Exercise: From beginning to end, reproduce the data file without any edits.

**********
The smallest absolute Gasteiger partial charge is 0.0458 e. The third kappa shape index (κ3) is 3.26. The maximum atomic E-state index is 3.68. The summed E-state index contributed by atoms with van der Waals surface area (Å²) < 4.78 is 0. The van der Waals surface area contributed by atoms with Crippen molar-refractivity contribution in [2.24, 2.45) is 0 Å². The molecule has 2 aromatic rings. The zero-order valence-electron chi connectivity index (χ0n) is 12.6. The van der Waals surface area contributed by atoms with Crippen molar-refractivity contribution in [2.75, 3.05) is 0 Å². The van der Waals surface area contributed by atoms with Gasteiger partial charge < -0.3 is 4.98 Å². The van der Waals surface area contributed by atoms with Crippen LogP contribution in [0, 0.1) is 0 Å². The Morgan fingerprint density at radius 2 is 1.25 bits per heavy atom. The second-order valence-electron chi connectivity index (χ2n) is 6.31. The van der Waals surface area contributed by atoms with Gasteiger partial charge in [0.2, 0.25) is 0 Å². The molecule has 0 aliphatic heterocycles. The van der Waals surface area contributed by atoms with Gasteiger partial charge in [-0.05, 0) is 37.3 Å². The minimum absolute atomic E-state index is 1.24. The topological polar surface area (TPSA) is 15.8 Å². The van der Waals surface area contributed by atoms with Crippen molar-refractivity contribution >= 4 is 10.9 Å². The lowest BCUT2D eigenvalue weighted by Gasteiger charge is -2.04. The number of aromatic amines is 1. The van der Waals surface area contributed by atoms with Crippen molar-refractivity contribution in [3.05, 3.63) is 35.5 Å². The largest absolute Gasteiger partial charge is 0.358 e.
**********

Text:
The smallest absolute Gasteiger partial charge is 0.0458 e. The third kappa shape index (κ3) is 3.26. The maximum atomic E-state index is 3.68. The summed E-state index contributed by atoms with van der Waals surface area (Å²) < 4.78 is 0. The van der Waals surface area contributed by atoms with Crippen molar-refractivity contribution in [2.24, 2.45) is 0 Å². The molecule has 2 aromatic rings. The zero-order valence-electron chi connectivity index (χ0n) is 12.6. The van der Waals surface area contributed by atoms with Crippen molar-refractivity contribution in [2.75, 3.05) is 0 Å². The van der Waals surface area contributed by atoms with Gasteiger partial charge < -0.3 is 4.98 Å². The van der Waals surface area contributed by atoms with Crippen LogP contribution in [0, 0.1) is 0 Å². The Morgan fingerprint density at radius 2 is 1.25 bits per heavy atom. The second-order valence-electron chi connectivity index (χ2n) is 6.31. The van der Waals surface area contributed by atoms with Gasteiger partial charge in [0.2, 0.25) is 0 Å². The molecule has 0 aliphatic heterocycles. The van der Waals surface area contributed by atoms with Gasteiger partial charge in [-0.05, 0) is 37.3 Å². The minimum absolute atomic E-state index is 1.24. The topological polar surface area (TPSA) is 15.8 Å². The van der Waals surface area contributed by atoms with Crippen molar-refractivity contribution >= 4 is 10.9 Å². The lowest BCUT2D eigenvalue weighted by Gasteiger charge is -2.04. The number of aromatic amines is 1. The van der Waals surface area contributed by atoms with Crippen molar-refractivity contribution in [3.05, 3.63) is 35.5 Å². The largest absolute Gasteiger partial charge is 0.358 e.